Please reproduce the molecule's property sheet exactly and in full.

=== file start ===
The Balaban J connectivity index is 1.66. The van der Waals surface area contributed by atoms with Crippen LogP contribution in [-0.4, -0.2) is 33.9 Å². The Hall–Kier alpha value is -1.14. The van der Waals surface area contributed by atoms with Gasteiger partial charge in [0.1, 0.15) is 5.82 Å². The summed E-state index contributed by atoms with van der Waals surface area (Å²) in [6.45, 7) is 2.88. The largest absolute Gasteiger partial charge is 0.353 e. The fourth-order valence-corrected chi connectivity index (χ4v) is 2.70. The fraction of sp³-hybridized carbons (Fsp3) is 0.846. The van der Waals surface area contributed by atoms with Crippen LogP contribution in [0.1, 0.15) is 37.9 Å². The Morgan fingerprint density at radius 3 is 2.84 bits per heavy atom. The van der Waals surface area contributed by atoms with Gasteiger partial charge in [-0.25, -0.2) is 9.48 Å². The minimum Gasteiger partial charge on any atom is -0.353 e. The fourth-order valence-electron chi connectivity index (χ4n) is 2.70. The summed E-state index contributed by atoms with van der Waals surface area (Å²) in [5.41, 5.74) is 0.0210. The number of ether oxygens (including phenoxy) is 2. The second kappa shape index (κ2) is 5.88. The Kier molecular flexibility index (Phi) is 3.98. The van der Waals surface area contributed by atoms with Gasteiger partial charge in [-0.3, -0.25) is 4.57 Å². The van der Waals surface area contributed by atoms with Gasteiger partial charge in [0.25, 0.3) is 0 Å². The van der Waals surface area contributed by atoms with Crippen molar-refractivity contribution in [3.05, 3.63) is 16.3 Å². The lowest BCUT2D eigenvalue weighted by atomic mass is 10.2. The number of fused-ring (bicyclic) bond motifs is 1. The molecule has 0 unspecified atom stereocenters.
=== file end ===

The Balaban J connectivity index is 1.66. The van der Waals surface area contributed by atoms with Crippen LogP contribution in [-0.4, -0.2) is 33.9 Å². The Hall–Kier alpha value is -1.14. The van der Waals surface area contributed by atoms with Gasteiger partial charge in [0.1, 0.15) is 5.82 Å². The summed E-state index contributed by atoms with van der Waals surface area (Å²) in [6.45, 7) is 2.88. The largest absolute Gasteiger partial charge is 0.353 e. The fourth-order valence-corrected chi connectivity index (χ4v) is 2.70. The fraction of sp³-hybridized carbons (Fsp3) is 0.846. The van der Waals surface area contributed by atoms with Crippen LogP contribution in [0.1, 0.15) is 37.9 Å². The Morgan fingerprint density at radius 3 is 2.84 bits per heavy atom. The van der Waals surface area contributed by atoms with Gasteiger partial charge in [-0.25, -0.2) is 9.48 Å². The minimum Gasteiger partial charge on any atom is -0.353 e. The fourth-order valence-electron chi connectivity index (χ4n) is 2.70. The summed E-state index contributed by atoms with van der Waals surface area (Å²) in [5.41, 5.74) is 0.0210. The number of ether oxygens (including phenoxy) is 2. The second kappa shape index (κ2) is 5.88. The Kier molecular flexibility index (Phi) is 3.98. The van der Waals surface area contributed by atoms with Gasteiger partial charge in [-0.3, -0.25) is 4.57 Å². The van der Waals surface area contributed by atoms with Gasteiger partial charge in [0.25, 0.3) is 0 Å². The van der Waals surface area contributed by atoms with Crippen molar-refractivity contribution in [3.05, 3.63) is 16.3 Å². The lowest BCUT2D eigenvalue weighted by atomic mass is 10.2. The number of fused-ring (bicyclic) bond motifs is 1. The molecule has 0 unspecified atom stereocenters.